“I remember talking to some infielders and they’re like, ‘It’s great, but it’s kind of boring because he strikes a lot of people out. We don’t get to play very much,’ ” Neisius said.
Neisius stressed throwing inside to hitters, and Jukich’s mentality turned into throwing three pitches in the zone to force opposing teams to beat him. He was able to miss pitches to set up his next pitch and force a lot of swing and misses.
“There were definitely a lot of strikeouts, or if they were put in play, they weren’t hit very hard,” Cochran said. “You could always tell if they were going to hit it, they were going to be behind it, so no one was going to pull anything on him.”
The Tigers knew a couple of runs gave them a good shot at winning the game when Jukich was on the mound. He gave them extra swagger and the feeling they could hang with anyone.
He finished with a 1.90 ERA, 15 walks and .211 opponent batting average over 94.2 innings, with everyone saying he improved as the year went on.
“Ben could just figure out a way to get guys out. He could do it between pitches,” Neisius said. “Then you got a chance to go sit in the dugout between innings and talk to our catcher, talk to me and talk to our pitching coach, Ben was able to execute a plan.”
On April 22, 2006, against Briar Cliff, he showed his toughness. He went to get a drink of water before a game with 13 scouts in the Cadwell Park stands, but slipped down the dugout stairs and sprained his left ankle.
“I remember sitting there going, ‘I have to throw. I cannot back out of this game at this point,’ ” Jukich said.
The athletic trainer taped his ankle and he went out and tried to light up the radar gun. With a sprained push-off ankle, Jukich struck out 11 batters and only allowed one hit in a six-inning start.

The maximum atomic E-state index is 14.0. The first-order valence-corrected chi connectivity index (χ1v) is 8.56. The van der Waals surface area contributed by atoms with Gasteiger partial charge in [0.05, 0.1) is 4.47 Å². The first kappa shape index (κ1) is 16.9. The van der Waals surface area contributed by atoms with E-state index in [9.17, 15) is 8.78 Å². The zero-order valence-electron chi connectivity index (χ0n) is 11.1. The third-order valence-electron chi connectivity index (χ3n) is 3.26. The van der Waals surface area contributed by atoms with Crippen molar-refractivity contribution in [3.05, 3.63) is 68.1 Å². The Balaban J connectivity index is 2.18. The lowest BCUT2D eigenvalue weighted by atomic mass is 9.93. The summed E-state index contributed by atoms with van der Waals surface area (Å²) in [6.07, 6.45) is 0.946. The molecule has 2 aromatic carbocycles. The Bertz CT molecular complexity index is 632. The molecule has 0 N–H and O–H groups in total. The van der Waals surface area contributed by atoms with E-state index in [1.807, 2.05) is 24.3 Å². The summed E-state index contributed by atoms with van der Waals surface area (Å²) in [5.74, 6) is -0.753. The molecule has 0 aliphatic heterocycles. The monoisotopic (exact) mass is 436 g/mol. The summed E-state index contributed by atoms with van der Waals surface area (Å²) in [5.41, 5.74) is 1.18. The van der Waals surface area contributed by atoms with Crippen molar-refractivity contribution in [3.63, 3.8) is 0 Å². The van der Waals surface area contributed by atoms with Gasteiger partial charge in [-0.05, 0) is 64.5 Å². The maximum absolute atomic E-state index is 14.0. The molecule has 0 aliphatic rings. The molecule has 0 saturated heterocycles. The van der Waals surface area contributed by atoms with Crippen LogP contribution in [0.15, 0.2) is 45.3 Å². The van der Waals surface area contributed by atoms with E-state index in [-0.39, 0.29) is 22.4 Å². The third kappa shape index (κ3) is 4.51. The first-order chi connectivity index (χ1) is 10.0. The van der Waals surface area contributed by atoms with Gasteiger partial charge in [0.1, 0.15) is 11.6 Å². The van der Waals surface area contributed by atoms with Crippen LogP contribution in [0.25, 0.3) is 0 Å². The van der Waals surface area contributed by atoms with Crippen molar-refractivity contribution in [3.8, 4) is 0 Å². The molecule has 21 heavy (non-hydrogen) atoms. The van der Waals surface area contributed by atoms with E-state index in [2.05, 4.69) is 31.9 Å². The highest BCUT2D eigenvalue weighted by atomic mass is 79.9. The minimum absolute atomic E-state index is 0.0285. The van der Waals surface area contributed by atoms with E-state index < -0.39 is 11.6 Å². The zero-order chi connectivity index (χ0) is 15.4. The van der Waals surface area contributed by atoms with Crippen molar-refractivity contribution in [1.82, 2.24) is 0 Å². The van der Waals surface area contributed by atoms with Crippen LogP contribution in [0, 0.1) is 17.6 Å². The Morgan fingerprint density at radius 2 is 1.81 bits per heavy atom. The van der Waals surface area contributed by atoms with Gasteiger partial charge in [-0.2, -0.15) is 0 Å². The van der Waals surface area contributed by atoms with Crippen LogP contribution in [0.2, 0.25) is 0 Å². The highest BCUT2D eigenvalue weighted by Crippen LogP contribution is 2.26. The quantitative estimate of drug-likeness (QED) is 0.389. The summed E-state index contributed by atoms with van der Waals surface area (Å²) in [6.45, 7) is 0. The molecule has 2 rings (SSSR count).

It became more common to have multiple MLB scouts in the stands than none. Oltmans remembers seeing radar guns raised for every pitch. Jukich remained level-headed throughout the process, though. He was mature enough to handle the attention, but still too naive to realize the magnitude of the situation.
“I think I was too young and too stupid to understand what was going on,” Jukich said. “It was just, ‘Cool. This is awesome. I’m going to soak this in and I’m going to go out and throw the ball as hard as I can.’ ”
Neisius told him to stay prepared throughout the week, and the numbers and accolades followed.
Jukich, who had seven double-digit strikeout games, became an NAIA All-American honorable mention and GPAC player of the year during DWU’s 29-22 campaign. He still holds single-season records for wins (10) and strikeouts (144), while his nine complete games played a major role in the 2006 team setting the program-record of 19 complete games.
He had an 80-to-5 strikeout-to-walk ratio in conference play, as he fanned at least 10 batters in six of seven starts. He allowed just 11 hits through his first 34 GPAC innings.
“It was a dumb season statistically for me,” Jukich said. “It was crazy.”
He put on a spectacle nearly every time on the mound, parlaying into being the 398th overall selection in the MLB Draft by the A’s.
“Ben knew there were people in stands everytime he went out to pitch. He knew he had to go out and perform, and perform well,” Neisius said. “… He knew he had to do something pretty special every time out to keep those guys coming back. And man, he continued to do it every single start.”